Scientists worldwide continue their race to understand the mechanisms of virus infection, transmission and control in the face of the. One of those specialists is sharing her findings through interpretive dance.
Heather Masson-Forsythe, a graduate student at Oregon State University, is searching for new drugs that could stop the viral replication of SARS-CoV-2, the coronavirus that causes COVID-19. She just won the COVID-19 research category in the annual Dance Your Ph.D. contest, which has challenged scientists to explain their research through movement for the past 14 years.
In her winning video, Masson-Forsythe leaps and twirls through the findings of her thesis on “Biochemical & Biophysical Studies of the COVID-19 Nucleocapsid Protein with RNA.” For her research, she used nuclear magnetic resonance imaging to better study and understand the structure of the Nucleocapsid protein. This protein is encoded in the viral genome and plays a critical role in the infection cycle, protecting and packaging viral RNA as a virus assembles. It also looks good as a pirouette.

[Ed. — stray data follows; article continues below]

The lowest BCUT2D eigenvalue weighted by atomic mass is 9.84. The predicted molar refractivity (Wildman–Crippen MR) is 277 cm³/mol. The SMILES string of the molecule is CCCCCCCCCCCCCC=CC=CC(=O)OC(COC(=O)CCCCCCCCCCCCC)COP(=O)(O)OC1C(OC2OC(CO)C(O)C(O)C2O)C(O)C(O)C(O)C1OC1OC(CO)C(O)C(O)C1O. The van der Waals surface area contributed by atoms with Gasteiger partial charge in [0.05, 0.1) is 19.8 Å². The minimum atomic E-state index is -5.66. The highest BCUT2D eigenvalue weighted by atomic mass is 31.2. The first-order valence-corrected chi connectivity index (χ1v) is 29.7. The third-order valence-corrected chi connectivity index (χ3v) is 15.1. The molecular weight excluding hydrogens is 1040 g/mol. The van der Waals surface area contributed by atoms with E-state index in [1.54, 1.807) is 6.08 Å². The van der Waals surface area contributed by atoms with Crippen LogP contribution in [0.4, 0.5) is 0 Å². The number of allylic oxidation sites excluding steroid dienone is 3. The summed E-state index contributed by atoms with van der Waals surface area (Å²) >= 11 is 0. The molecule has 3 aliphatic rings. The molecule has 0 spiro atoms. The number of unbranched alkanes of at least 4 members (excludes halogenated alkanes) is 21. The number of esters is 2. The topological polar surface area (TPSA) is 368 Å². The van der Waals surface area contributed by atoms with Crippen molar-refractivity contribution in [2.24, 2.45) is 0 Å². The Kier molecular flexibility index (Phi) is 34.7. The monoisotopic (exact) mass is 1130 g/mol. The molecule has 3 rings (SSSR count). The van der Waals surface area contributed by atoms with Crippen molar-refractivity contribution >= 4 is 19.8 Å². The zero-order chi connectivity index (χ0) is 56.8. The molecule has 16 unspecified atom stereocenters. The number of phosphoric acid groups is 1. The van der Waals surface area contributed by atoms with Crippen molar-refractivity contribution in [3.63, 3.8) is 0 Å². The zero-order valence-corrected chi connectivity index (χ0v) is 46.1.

Masson-Forsythe dances gracefully across a beach waving a flowing red scarf to symbolize the virus’ genetic material. To illustrate the nucleocapsid protein’s importance in the viral replication of SARS-COV-2, she’s suddenly in a dimly lit room, her gestures jerky and chaotic. Then she’s in a forest, getting funky.
The scientist has been dancing since age 10. “I had to think about the movement of this virus proteins I work with every day but can’t actually see,” Masson-Forsythe says.
The Dance Your Ph.D. competition is run by John Bohannon, a former correspondent for Science magazine and now director of science at Primer, an artificial intelligence company that sponsors the tournament.
The top video overall this year comes from a trio of University of Helsinki atmospheric science graduate students researching how atoms stick together to form billowy clouds. The three incorporated original rap lyrics and choreography, computer animation and drone footage for their video, which beat 39 other contestants to take top honors in the contest, and also win the physics category.
“Our main goal was to show nonscientific muggles that science can be fun, silly and exciting,” says Jakub Kubečka, who won a $2,000 prize and fame in geek (and possibly dance) circles.